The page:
Artwork and posters line the walls of both Latinx and Native American history, with a mural prominently placed in the main living room. The mural was created by artist Manuel Unzueta in 1974, however after many years of display, the mural experienced deterioration. It was later restored in 2001 by a local artist. However, the mural had lost the colors and original artist’s name. This sparked controversy among many students at the time.

In addition to the new space, UI administration and students of underrepresented backgrounds spoke often in the early years of the center to continue the momentum of bringing more students of color to campus. According to a 1973 DI article, 25 Chicano students met with then-Vice President for Student Services and Dean of Academic Affairs Philip Hubbard to request more out-of-state recruiting of students, use of the aid from the student support program, a Chicano faculty member, and a bilingual-bicultural UI Hospital and Clinics staff member to help with barriers faced.

Every Saturday, a group of students of Chicano and Indian American backgrounds would go to elementary schools such as West Liberty to help children that were experiencing language barriers in the classroom, according to a 1973 DI article. 

Recruitment of students with similar identities was key to continuing the momentum that they were building. Barceló would drive a university-provided van to areas in the Midwest to recruit students and the group would organize a “UIowa Chicano Conference” on April 26-27, 1974 entitled “Nuestra Realidad,” our reality. 

“I’m surprised we all graduated,” Barceló said. “We were so committed to making sure others followed us to the University of Iowa.”

Maintaining the momentum

As the years went on, the movement to bring more students of underrepresented identities to campus continued. 

During an event on Saturday, August 27, 1994, the original name of the center was changed to the Latino Native American Cultural Center (LNACC), reflecting the varied cultures, languages, or tribal affiliations of both cultures. 

“They called me before the change,” Barceló said. “ I just asked that the sign always says it was founded by Chicano and Meskwaki students.”

The Latino Native American Cultural Center exhibit is seen in the main library in Iowa City, IA. Established in 1971, the center celebrates their 50th anniversary this year. (Kate Heston/The Daily Iowan)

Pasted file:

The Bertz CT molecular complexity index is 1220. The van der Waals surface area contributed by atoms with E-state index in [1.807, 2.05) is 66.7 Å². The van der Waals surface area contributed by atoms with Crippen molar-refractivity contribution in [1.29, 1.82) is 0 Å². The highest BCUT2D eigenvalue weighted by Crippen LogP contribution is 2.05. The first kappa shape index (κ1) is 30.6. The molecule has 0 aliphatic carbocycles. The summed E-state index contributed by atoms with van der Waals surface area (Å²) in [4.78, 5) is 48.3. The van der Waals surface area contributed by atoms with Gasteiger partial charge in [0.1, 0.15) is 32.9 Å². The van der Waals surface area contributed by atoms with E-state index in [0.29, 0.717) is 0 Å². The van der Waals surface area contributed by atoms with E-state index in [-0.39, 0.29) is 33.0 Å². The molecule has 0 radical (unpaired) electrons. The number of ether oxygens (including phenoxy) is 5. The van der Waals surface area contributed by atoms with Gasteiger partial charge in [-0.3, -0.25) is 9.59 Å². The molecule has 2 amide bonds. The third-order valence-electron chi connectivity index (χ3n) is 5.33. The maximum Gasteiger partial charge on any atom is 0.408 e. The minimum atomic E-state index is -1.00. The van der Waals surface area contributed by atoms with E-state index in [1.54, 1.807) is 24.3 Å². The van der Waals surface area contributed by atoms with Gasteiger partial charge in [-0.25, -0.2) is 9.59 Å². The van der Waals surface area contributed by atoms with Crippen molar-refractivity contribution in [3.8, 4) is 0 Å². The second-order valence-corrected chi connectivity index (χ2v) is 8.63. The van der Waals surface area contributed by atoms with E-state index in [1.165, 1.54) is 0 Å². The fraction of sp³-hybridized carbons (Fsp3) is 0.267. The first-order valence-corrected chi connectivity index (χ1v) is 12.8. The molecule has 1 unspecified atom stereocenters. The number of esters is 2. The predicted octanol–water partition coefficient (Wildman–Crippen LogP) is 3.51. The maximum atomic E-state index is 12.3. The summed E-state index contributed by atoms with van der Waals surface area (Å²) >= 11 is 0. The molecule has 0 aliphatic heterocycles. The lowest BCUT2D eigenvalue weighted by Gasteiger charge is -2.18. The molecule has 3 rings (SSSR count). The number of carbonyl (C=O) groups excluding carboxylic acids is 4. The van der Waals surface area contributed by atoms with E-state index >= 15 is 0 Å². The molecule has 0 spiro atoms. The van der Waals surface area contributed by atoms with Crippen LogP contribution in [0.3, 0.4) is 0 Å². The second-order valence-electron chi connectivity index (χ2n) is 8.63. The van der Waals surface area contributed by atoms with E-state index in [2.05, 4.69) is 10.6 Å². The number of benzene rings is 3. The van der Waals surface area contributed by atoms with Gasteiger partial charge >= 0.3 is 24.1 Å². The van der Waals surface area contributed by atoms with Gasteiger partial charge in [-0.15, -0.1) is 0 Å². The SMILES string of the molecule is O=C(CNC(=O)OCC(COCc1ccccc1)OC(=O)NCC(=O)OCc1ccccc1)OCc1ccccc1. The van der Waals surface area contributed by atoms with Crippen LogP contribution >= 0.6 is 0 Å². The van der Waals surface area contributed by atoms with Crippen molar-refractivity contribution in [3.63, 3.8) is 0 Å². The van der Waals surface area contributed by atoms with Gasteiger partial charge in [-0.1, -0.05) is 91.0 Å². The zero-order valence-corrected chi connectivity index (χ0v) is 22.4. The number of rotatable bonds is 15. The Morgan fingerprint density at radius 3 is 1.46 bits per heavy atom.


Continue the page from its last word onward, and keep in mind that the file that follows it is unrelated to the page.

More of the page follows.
When Tracy Peterson, former UI college of engineering diversity and outreach programs director and citizen of the Diné (Navajo) Nation arrived at the UI in fall of 1993, he began to embrace the opportunities around him. He took part in different science programs as well as playing rugby. He would also find his wife during his time at Iowa, all while engaging with the LNACC.


During his time, Tracy worked closely with the Native American Student Association, connecting with older students and students that came after him to maintain the sense of community, using the LNACC as a support space. 

In 1999, the Daily Iowan reported students would raise concerns over a UI proposal to move the cultural centers to a combined location in the Iowa Memorial Union. However, after student opposition, the centers remained at the spaces on the west side of campus.

“The LNACC was the integral connection to facilitating our connection,” Tracy said. “It was a place we could go to disconnect from the larger campus.”

When he began master’s at the UI, Tracy was offered a manager position at the LNACC, with hopes to bring more professional development opportunities to the position. Meanwhile, his daughter Adriana Nazhone Peterson would accompany her parents to the LNACC for dinners and other events. 

For Adriana, a citizen of both the Diné (Navajo) Nation and the Menominee tribe and a transfer student currently at Penn State University, the LNACC was one of the key reasons she attended the UI at the start of her undergraduate career in fall 2016. She recalls being one of the kids in the 90s and early 2000s running around the house with all the other kids of students. 

“This is a culture, and it will open its arms,” Adriana said. “It was a family environment…It’s a different type of environment.”

Adriana remembers the space quite differently from what it looks like today — she recalls the old red couches that used to sit in the LNACC living room and how much she used to love to sit around with friends in that room.

“The red couches were a true experience to take a nap on,” Adriana laughed.

In fall of 2019, Adriana, Tracy, and her mother Nicole would move out to Penn State University. 

Tcakimaweakewe Keely Driscoll was also one of the LNACC babies who could remember Thursdays in the house while her mother was getting her master’s through the UI. Driscoll is the current President of the Native American Student Association and a third-year student at the UI.